How to secure or recover your LinkedIn account after restriction

Dimitri Pletschette
4 min readAug 5, 2023

Introduction

Two months ago, I lost access to LinkedIn. To help you go through the recovery security procedure smoothly in the future, if this ever happens to you, please find below some best practices and things I learned during that week of professional digital fasting. I hope it will be helpful to you or others, so feel free to share!

Photo by Alexander Shatov on Unsplash

Has your account been taken down or restricted?

You might wake up one day trying to keep up to date with the news from the world on LinkedIn and being logged out from the platform. LinkedIn might have restricted your account, which can happen for multiple reasons. Your account can be taken down or "restricted" in LinkedIn's terminology. In essence, what will happen is that you will disappear entirely from that side of the world (profile, feed, groups, and private messages). Thank you, Thanos!

This can shock you but can be linked to multiple potential root causes that you control or not, such as content violation, profile violation, identity violation, and usage of automated tools (like profile scraping tools). You will find more information from LinkedIn here: Account restrictions | LinkedIn Help (whether or not you still have access to your account).

Key learnings from that experience

  1. 🌍 Whatever happens, it is not the world’s end! So try to keep calm.
  2. 🤖 There will always be somebody trying to get into your account.
  3. ✅ Inform your boss or colleagues to avoid any collateral damages.

Some tips to secure things

  1. 💾 Create frequent LinkedIn backups https://lnkd.in/dF5cCBqB
  2. 🖥️ Make screenshots of your profile if needed for visual guidance.
  3. 🛡️ Install the MFA on an App to protect yourself from SIM swapping.

Verify your identity to remove the restriction.

If you are there, to unlock this restriction, LinkedIn will ask you first to verify your identity. To successfully prove your ID, you'll need to take a picture of your ID or have a picture of your ID ready to upload. Be sure that your photo, first name, last name, date of birth, and document expiration date are clear and legible.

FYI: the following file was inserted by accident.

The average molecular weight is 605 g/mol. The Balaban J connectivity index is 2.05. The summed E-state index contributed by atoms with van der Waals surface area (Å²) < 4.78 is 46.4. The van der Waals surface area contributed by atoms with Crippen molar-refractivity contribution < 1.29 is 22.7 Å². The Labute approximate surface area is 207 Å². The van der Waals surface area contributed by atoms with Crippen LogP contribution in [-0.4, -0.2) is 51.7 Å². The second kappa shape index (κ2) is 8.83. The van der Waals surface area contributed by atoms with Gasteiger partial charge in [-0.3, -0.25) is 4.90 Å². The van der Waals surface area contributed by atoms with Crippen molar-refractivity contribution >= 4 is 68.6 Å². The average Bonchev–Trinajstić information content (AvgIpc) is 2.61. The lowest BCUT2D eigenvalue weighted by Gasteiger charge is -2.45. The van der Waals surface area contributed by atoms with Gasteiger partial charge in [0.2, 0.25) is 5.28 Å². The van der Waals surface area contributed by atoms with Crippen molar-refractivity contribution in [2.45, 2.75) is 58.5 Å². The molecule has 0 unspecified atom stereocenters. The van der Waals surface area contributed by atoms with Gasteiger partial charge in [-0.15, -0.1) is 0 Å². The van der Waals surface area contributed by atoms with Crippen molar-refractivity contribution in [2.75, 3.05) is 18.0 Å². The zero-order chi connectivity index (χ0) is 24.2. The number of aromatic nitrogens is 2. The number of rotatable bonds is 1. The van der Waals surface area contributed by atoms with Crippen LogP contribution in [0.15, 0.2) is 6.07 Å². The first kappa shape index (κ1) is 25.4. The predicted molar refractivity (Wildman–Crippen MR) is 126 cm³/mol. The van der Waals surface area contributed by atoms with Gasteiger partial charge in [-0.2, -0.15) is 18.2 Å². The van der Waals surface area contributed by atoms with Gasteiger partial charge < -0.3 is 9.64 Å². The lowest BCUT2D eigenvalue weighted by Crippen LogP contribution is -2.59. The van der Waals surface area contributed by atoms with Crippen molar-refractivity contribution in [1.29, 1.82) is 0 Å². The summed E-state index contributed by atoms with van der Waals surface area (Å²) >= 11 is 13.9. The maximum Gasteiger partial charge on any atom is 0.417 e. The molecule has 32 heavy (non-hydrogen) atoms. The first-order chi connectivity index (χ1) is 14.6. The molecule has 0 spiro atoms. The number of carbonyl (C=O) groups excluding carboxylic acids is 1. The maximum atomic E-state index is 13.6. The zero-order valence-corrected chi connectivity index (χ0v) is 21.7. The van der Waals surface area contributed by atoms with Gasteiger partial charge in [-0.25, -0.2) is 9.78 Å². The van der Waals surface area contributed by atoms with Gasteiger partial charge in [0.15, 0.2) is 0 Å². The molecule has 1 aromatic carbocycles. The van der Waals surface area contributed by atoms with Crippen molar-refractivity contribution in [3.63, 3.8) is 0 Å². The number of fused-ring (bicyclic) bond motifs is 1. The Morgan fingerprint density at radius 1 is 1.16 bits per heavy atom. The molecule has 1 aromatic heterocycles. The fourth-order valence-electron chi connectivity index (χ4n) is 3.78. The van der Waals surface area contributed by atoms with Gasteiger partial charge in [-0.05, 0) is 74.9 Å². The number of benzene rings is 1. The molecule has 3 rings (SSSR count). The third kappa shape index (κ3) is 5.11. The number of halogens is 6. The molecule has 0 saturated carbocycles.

If you completed the step above, you will receive an email from linkedin_support@cs.linkedin.com

“… If you can’t log in to your account, you won’t be able to check the status of your case. We ask that you don’t create additional cases in the meantime.

If you can log in to your account, you can check the status of your case on the LinkedIn Help Center Your cases page: https://www.linkedin.com/help/linkedin/cases …”

Please be aware that your verification may be rejected if you upload the following:

  • Images of an invalid or expired driver's license, passport, or ID not government-issued(i.e., school, work ID).
  • Blurry photos or photos with obstructions (i.e., fingers, objects, etc.).
  • Photocopies of your ID card, driver's license, or passport.
  • A non-ID image (you at a concert, for instance).

As you saw above, you will be asked not to create more tickets, but the temptation is high after a few days of frustration (believe me). Here is an entire article: Verify your identity to recover account access | LinkedIn Help.

Use Twitter as a "Bottle at Sea"

During this challenging period, if you realize that nothing is moving forward, you can also worst case scenario, contact the LinkedIn Twitter X support LinkedIn Help (@LinkedInHelp) / X (twitter.com). But please be aware that this Twitter X account might not be actively monitored on their end anymore.

You will never know why precisely.

Most digital products nowadays will email you that they detected an unusual login from a new geolocation. It seems to be the case now, too, for LinkedIn, but for some strange reasons, despite the event’s gravity, you will never be provided with details on what happened, who did what… This is unless you start a legal action or are a law enforcement agent. In that case, you can start to have a look at the three links below:

LinkedIn Law Enforcement Data Request Guidelines | LinkedIn Help

LinkedIn Law Enforcement Data Request Guidelines (PDF) | LinkedIn Help

Law_Enforcement_Guidelines.pdf (linkedin.com)

Conclusion

We often take things for granted when it is not necessarily the case. Now with some of those tips, you can better protect your profile, network, and potentially a lifetime achievement of recommendations. There is no doubt you already have a strong password for your account, so now is the time to confirm in the comments below that you have performed the three steps from the list above. So, stop scrolling, be cyber-smart, and act!

Feel free to subscribe to my profile to be updated on future articles if you still need to do it. You can find me on Linkedin and Twitter too. Let me know your thoughts, and feel free to join the conversation below. Don't forget to hit the 👏 Thank you!

Dimitri Pletschette 🚀 LinkedIn | Medium | Twitter | Microsoft | Mastodon

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Dimitri Pletschette

Dad, Husband, Blogger, Digital Product Manager and Technology Enthusiast. Follow 👉 https://dimitripletschette.com